For the first experiment I picked out Fable 2 on the Xbox 360. Darren told me he’d really liked Final Fantasy 8 on the PS1, mostly because of the story and amazing (for their time) graphics. He wanted me to find something with a good story that wasn’t too boring. I chose Fable 2 because I personally thought the story, writing and voice acting on the whole were pretty damn good. I also thought the open structure and range of things you can do would appeal to Darren, in a similar way to Grand Theft Auto. Plus the controls and gameplay were pretty easy to get to grips with. The visual style was the deciding factor, given the stylised, comical, medieval characters and locales. I wanted to see if Darren could look past the bright colours and unrealistic setting. If he could learn to appreciate the design behind fantasy games, maybe he could one day be able to accept something like Wind Waker or Mario Galaxy as an engaging and enjoyable experience…

 

Only time (and his diary) will tell…

 

 

“At the start of the game I was with my older sister.  She kept going on about living in the castle, I’m not sure why but we decided that we were going to run around and look at it.  We ended up in the town centre where this guy was selling magic stuff.  He had this music box that he said was magic.  He didn’t say what it did or anything, just that it was magic.  My sister decided that we were going to have it after talking to some mysterious lady.  It was 5 Gold!!! That’s quite a lot considering the price of Gold, I’m sure that I would have been better off getting the 5 Gold and then asking for one of those envelopes from one of them Cash my Gold companies…Problem was though that we didn’t have any Gold so we had to go and earn it.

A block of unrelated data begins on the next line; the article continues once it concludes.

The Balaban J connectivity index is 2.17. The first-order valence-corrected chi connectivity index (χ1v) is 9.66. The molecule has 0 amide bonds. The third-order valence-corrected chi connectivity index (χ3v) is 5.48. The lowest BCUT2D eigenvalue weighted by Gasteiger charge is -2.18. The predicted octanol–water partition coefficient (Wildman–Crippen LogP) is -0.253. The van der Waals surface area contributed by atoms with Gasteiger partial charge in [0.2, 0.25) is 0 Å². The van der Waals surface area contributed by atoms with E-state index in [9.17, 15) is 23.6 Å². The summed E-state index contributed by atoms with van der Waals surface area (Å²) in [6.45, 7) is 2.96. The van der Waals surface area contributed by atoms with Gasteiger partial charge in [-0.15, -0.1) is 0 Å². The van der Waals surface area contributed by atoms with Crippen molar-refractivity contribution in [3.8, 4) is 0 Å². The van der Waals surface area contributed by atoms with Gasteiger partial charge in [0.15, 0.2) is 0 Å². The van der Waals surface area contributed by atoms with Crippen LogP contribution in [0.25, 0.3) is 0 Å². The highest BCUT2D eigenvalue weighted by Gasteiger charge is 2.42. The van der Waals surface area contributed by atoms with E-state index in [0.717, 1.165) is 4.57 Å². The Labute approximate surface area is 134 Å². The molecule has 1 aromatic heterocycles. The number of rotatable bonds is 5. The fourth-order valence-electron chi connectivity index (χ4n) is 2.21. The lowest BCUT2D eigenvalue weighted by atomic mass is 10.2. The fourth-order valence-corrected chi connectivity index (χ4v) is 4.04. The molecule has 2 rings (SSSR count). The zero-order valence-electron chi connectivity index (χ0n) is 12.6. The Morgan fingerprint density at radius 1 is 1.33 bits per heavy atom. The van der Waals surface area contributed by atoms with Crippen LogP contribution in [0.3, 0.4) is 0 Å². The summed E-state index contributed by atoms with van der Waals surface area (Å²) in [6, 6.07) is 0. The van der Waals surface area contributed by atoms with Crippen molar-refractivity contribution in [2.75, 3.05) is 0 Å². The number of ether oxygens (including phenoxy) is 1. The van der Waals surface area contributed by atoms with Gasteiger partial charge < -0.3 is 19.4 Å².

There was a lot of work available in this town so that wasn’t a problem.  Some policeman had dropped 5 warrants which needed getting, A drunk had last some wine, James Cordon wanted to deliver a letter, A shopkeeper had 5 massive beetles he needed killing and I cant remember what I did for the last one, probably something irresponsible and dangerous considering I’m about 5 in this part of the game and grown ups are offering me Gold to do things for them……..